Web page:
Esther Reynal de St Michel Richardot  18:35  
Yeah, and if I can jump in there, I think I really agree with budget, what you said about cognitive diversity is really important as one thing that in building THENA Capital we're really conscious about. But we're also conscious that, I mean, obviously emerging managers have stronger returns, because they come with those bright ideas, you have a new team, they have different background, a different network. But as you grow, and as you build your over long term, you either continue doing the same thing, you stop innovating, you stop bringing new people, you stop questioning your network and bringing constantly that new diversity. So I think there's something talking about, you know, it's not about the secret sauce, but we try to always where is going to be where will the fresh ideas and fresh blood will be coming from right and you need to feed that industry? If you want more diversity in VC, for example, where are they gonna coming from so engaging with universities, you know, whether it's Oxford, LSE for the investment side and being there in discussions with investors, with students to show that there is diversity out there and don't be afraid to to continue that, whether it's within pure was, you know, the bioengineering and med tech students was, yes, there will. They are diverse investors out there. So Don't be afraid of, of being those diverse founders. So it's thinking really long term and constantly checking our biases as well. So because I don't think Unfortunately, while I love this idea of LP questioning us, I don't see it. There's so little diversity amongst LPs, which is also not a problem, but you can show all the data you want on better returns from female founders from diverse teams from it's not this, this logical argument hasn't moved the needle fast enough. So they are part of the equation, but I don't think we should rely on them. And we should constantly question ourselves over the long term and question others in our industry, and try and move. And industries, whether it's healthcare, medtech, or the investor side.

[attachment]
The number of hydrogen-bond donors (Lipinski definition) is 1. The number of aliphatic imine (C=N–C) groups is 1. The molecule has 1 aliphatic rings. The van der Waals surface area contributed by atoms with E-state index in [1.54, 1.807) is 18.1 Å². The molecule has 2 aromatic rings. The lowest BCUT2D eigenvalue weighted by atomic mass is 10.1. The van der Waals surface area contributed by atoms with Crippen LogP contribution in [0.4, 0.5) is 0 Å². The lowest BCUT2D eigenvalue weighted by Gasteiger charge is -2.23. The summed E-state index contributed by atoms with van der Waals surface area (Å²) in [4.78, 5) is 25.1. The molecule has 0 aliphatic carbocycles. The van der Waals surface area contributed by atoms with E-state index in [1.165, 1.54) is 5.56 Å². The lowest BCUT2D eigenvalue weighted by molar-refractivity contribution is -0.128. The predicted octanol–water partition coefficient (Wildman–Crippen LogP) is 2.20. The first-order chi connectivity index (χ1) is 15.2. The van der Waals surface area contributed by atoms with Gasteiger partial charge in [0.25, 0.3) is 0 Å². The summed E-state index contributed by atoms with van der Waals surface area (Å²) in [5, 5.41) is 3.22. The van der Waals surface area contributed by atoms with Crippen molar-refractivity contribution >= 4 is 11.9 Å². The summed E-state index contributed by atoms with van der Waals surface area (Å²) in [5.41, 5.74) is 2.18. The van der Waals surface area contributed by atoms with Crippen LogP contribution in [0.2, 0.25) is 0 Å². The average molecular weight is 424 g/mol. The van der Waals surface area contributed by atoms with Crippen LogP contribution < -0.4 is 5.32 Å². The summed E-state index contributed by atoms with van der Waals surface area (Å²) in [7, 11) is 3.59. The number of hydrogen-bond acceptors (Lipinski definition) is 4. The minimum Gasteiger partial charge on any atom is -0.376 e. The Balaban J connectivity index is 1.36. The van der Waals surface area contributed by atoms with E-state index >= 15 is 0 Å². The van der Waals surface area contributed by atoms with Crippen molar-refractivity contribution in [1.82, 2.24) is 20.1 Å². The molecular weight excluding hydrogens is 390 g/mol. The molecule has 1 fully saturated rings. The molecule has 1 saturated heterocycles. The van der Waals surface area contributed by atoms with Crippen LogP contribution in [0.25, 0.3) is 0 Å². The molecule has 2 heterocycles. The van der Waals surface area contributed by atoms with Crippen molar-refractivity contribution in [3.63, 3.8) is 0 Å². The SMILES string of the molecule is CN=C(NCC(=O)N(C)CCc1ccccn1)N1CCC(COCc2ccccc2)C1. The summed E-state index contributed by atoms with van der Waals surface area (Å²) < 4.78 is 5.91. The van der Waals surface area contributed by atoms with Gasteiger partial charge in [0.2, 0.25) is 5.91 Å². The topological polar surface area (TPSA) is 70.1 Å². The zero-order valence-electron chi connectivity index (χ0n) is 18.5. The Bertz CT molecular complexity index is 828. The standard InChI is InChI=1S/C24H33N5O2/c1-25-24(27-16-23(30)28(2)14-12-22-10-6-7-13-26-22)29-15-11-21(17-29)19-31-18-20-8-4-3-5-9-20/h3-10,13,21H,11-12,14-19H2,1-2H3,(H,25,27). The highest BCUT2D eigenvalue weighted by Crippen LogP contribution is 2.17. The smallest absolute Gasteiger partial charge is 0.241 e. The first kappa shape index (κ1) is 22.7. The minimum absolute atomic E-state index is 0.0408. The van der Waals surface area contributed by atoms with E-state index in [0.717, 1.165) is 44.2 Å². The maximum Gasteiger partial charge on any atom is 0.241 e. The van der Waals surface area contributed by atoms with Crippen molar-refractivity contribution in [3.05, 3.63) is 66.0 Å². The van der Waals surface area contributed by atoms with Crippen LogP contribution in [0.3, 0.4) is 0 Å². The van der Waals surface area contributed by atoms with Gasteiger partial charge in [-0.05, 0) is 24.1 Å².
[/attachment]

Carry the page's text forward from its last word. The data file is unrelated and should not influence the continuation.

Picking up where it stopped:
Kwame Ulmer  20:58